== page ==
“I came down here to break 16,” he said. “I didn’t do that but I had a great race with Rohann. It ended up being hot but racing him kept me going.”
Mackey recovered to run 35:10 to win the Perfect 10k in Reston the next morning.
Third place finisher Ryan James (16:43) is typically the second fastest runner for the Cardinal O’Hara team from outside of Philadelphia.
“We ran the course yesterday, and I thought it was going to be fast paced, but it was pretty hot,” he said. “I turned my ankle early on but managed to keep pushing. That’s what I have to do when a race gets tough if I want to help O’Hara win a state title.”
Anticipation built over the week leading up to DCXC.
Junior girls Results Just how fast was Weini Kelati going to run? With her shoes tied tight enough that she wouldn’t have to stop? And with fewer hills than the Oatlands Invitational, where she made her debut for Leesburg’s Heritage team seven days before? How would the IAAF World Junior Championships participant follow up her debut?
The answer was 17:45, and quite impressively. Green Hope’s Elly Henes went with her for a mile, in 5:22, but Kelati pulled away soon after to run the fastest girls’ time of the day.
“No hills this time, but there was a lot of heat,” she said, noting she liked the finish on the track, were she is more comfortable.
“It was time to see how fast we could run,” said coach Doug Gilbert. “We had one, five and 35, so our team was looking pretty good. I’ll take six points out of one and two any day.”
Fifth place Georgie Mackenzie lost a shoe with a half mile to go at Oatlands last week, but kept them on at DCXC, though she still dealt with rough terrain on the course.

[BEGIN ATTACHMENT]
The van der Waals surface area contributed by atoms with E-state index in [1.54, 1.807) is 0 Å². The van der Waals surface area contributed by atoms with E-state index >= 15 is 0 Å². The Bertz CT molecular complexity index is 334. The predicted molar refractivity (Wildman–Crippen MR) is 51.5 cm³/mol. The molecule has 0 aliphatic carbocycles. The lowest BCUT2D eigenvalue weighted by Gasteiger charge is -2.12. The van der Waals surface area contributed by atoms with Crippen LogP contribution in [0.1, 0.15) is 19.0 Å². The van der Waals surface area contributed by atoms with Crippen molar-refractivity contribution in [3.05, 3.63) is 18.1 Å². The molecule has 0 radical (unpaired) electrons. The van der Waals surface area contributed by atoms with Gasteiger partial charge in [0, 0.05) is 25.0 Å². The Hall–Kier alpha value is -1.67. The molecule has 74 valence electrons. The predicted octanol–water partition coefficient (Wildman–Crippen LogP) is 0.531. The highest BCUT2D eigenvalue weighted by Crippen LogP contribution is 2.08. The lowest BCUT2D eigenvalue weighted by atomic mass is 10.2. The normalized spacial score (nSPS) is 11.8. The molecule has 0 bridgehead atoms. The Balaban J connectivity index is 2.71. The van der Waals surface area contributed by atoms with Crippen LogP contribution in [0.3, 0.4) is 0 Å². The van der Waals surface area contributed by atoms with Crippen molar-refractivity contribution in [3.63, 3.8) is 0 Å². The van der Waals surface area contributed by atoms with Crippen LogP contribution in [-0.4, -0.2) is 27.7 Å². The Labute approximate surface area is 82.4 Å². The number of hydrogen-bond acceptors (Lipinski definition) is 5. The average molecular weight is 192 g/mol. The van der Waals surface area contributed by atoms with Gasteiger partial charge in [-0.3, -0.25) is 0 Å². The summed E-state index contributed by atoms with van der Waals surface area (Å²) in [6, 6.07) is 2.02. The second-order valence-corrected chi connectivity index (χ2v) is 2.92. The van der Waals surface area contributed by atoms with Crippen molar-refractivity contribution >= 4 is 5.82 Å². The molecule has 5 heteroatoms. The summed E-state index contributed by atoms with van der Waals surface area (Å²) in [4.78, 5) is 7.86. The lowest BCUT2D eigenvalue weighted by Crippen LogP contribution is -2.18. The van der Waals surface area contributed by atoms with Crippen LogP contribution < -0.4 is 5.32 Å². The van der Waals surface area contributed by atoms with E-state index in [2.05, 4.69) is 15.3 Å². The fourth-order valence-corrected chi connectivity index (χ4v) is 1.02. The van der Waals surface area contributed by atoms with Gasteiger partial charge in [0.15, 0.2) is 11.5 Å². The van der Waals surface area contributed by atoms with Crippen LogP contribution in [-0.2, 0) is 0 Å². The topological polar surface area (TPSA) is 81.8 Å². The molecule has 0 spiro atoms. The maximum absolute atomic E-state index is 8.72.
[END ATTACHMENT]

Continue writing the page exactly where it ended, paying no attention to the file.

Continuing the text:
“There were a few places I pitched forward on the course so I had to catch myself,” she said. “I knotted my shoes 20 times. Our courses so far this season have been very hilly, so it’s nice to run something flatter for a change.”
Henes’s team came from Cary, N.C. looking for a good race, and she feels like they got one. Though her 18:11 runner-up time didn’t match her sub-18 time from the prior year’s state championship, she felt like she handled the course well.
“It was difficult,” she said, “but that’s what you get with a real cross country course. A lot of courses in Cary are just crushed gravel. Here there were dips and holes and you had to know how to really race the course.”
She looked forward to taking a swing at Kelati, and didn’t back down.
“I went with her as long as I could, which was until a little after the mile,” she said. “She pulled away little, then just dropped me. She’s a really good runner.”
Sami King, already the Field School’s (in D.C.) top runner in team history, saw the course’s challenge coming from the sharp turns.
“They threw me off a little, but I got better as the race went on,” she said.
A long pause on the starting line built up tension, but King was able to chill out after the gun and work on catching Henes, and she got about two seconds behind her at the two mile mark.
In fourth place, Westfield’s Sara Freix is working her way into a season that, counter-intuitively, is not going as well as one she prepared for less.
“Last year I ran maybe 10 times over the summer,” she said. “It’s weird, but I’m starting to get back to where I was.”
D.C. got an individual win in the junior boys’ race, when the Georgetown Day School’s Tristan Colaizzi outkicked Lake Braddock’s Colin Schaefer in the last 150 meters on the track for a 15:41-15:46 win. Schaefer had a six second lead at the two mile mark.
Junior boys Results “(Coach) Anthony (Belber) told us to go out there and be confident,” Colaizzi said. “When I saw him with about 500 left, he told me ‘If you want this, you’ve gotta go now.’ I put my eyes on the back of (Schaefer’s) head and just went after him. When we got on the track I passed him and even though my legs were dead, I thought about all those 800s and miles I raced in track. That last stretch, I saw my shadow and thought it was his and it scared me a little.”